Some Women Need More Than A Mammogram - Do You?
June is upon us and in my home state of Michigan and this year it means more than the start of our three short months of summer. New legislation took place June 1st mandating that patients be notified if they have dense breasts on mammograms. This has created a whirlwind of confusion as to what exactly to do with this revelation to countless women. Are they at greater risk for breast cancer? What testing should be done beyond mammograms? Will this be covered by insurance? Michigan is not alone in these confusing considerations regarding our current standing in breast cancer prevention. This blog will attempt to bring clarity to the situation for the individual navigating through breast cancer screening.
"Why Does Density Matter?"
Breasts, given their function, are not uniform. Beneath the skin, they are made up of multiple glands tasked with producing milk during lactation as well as fatty tissue and fibrous tissue. X-ray pictures of the breasts as performed with a mammogram aim at looking beyond the gland and fatty tissue and identifying the tell-tale red flags of breast cancer. These may be a mass that does not look like typical breast tissue or more insidiously calcium deposits in a characteristic pattern.
Dense breast tissue appears more white on mammography. Masses and calcifications also appear with increased density/whiteness on X-ray. This makes it more difficult to evaluate for small masses and calcium deposits.
While women with increased breast density have only a slightly increased risk for breast cancer, they are at increased risk for inaccurate cancer detection. It is more an issue of a reduction in the effectiveness of a mammogram alone in detecting breast cancer in its early stages.
"How Dense Is Too Dense for a Good Mammogram?"
Evaluation of a mammogram is quite methodical. Most centers incorporate computer-aided detection to help a radiologist identify abnormalities. Breast density is evaluated as follows:
Breast Imaging Reporting and Data Systems (BIRADS) Classification:
A: The breasts are almost entirely fat
B: There are scattered areas of fibrous-glandular density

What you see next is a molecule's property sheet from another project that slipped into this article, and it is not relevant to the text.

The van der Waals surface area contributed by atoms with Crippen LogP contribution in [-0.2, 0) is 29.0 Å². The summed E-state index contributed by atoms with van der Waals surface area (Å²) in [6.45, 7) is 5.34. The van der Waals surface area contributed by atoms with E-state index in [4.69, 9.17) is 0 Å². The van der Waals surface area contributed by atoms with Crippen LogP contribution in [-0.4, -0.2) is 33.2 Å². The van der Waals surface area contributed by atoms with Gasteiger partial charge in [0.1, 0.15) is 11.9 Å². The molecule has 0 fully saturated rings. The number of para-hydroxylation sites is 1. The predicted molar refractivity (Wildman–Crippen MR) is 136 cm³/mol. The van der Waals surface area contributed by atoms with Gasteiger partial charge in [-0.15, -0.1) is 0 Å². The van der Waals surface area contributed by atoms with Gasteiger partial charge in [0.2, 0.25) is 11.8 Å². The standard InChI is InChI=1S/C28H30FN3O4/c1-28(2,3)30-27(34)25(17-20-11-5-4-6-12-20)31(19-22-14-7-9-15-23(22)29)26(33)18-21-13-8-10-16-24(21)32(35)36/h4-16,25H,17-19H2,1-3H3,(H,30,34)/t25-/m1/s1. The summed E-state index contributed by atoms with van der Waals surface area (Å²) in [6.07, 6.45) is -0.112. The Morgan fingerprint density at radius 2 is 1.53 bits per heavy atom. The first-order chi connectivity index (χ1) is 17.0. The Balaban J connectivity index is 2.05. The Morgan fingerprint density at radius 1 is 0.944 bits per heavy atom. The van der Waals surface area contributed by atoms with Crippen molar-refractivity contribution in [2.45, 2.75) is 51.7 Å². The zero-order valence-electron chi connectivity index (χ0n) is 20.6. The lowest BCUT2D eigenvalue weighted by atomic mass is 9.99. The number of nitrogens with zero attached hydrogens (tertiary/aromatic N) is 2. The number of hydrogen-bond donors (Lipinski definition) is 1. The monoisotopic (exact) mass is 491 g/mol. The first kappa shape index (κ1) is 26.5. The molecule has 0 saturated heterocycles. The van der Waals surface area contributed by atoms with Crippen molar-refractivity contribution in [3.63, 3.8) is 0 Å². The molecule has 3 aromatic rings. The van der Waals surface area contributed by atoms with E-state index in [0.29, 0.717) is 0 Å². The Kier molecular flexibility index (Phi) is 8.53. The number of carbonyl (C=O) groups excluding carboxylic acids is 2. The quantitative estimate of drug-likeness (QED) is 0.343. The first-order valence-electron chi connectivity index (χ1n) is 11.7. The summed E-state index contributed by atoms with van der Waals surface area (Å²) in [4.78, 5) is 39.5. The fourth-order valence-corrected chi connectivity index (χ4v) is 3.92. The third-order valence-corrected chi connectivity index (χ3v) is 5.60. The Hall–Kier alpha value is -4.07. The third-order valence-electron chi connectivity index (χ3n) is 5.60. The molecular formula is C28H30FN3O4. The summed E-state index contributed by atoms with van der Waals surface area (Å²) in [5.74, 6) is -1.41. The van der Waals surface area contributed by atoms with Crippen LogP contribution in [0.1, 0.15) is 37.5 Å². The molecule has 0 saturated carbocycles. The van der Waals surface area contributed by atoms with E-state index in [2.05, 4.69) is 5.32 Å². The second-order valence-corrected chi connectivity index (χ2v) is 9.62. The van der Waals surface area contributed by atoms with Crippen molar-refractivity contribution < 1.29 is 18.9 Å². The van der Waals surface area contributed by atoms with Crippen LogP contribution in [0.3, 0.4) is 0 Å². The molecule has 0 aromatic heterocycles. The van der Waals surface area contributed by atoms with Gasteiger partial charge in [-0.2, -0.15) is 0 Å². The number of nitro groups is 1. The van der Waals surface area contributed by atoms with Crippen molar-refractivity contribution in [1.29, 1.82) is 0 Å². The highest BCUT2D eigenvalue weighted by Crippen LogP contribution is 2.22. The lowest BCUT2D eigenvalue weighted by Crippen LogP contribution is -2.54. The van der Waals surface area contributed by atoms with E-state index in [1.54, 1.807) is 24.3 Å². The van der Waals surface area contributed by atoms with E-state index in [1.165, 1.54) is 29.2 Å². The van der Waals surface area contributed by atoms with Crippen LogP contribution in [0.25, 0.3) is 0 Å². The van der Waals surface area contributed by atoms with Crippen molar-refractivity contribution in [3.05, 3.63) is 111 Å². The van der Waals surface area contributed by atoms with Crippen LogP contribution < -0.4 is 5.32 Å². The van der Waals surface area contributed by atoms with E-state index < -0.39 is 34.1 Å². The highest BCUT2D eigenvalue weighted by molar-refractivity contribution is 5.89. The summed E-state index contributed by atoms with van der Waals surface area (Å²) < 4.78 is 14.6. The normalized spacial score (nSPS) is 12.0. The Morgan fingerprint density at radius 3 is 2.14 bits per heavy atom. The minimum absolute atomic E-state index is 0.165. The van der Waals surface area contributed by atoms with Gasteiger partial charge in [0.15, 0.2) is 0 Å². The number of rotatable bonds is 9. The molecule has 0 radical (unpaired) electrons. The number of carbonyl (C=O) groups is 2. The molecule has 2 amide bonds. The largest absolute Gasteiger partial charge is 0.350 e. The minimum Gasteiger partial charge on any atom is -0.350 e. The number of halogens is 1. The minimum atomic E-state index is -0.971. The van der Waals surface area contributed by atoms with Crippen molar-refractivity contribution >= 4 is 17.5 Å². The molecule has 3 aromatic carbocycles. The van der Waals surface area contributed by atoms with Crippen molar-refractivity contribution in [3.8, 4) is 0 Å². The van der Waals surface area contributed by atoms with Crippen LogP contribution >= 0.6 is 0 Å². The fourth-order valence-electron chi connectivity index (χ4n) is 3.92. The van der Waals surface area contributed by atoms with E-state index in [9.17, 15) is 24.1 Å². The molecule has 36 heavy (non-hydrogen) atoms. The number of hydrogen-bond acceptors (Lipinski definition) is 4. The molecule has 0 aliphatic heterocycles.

C: The breasts are heterogeneously dense, which may obscure small masses
D: The breasts are extremely dense, which lowers the sensitivity of mammography
Essentially, the dense categories are BIRADS categories C and D. While the increase in risk with C is negligible, progression to D yields a small increase in risk.
"Are Their Other Options Besides Mammogram?"
Accuracy of breast cancer detection is increased beyond mammography with two different tests offered as an adjunct. 3-D tomosynthesis is like a mammogram with the exception that it is in three different dimensions. This creates a picture that allows the radiologist to look at all areas from different angles amidst the increase in density. An MRI looks at fine virtual slices of the tissue in images that show more that the simple black and white of X-ray images.
While it would be nice to just perform these tests on every woman to eliminate the limitations of density, there are presently the prohibitive factors of cost and availability. As such, considerations must be taken as to who should have the next level of testing.
"Should Women with Dense Breasts Be Worried?"
If you find out that you have dense breasts based on a mammogram report do not be alarmed. This is extremely common. Don't run out and request tomosynthesis or an MRI just yet if you have dense breasts on your mammogram. While breast density is a consideration, the most important factor is risk. The addition of dense breasts to significantly increased risk should be evaluated more accurately. Increased risk can be determined by a family history of breast cancer, a personal history of breast and other more minor factors.
Increased breast density of BIRADS C or D should simply prompt a discussion with your doctor to determine breast cancer risk and whether further testing is warranted.
"What Steps Should I Take?"
Don't forget to get your mammogram yearly, starting at age 40. Also, perform self breast exams routinely. This should be performed around six days after the period. Menstruation can make the breasts tender and change the consistency so using the menstrual cycle as a guide until menopause rather than the calendar is a better idea. After menopause, going by the same day of the month is fine. Remember, routine self exam makes you an expert of your breast landscape so that change will be apparent.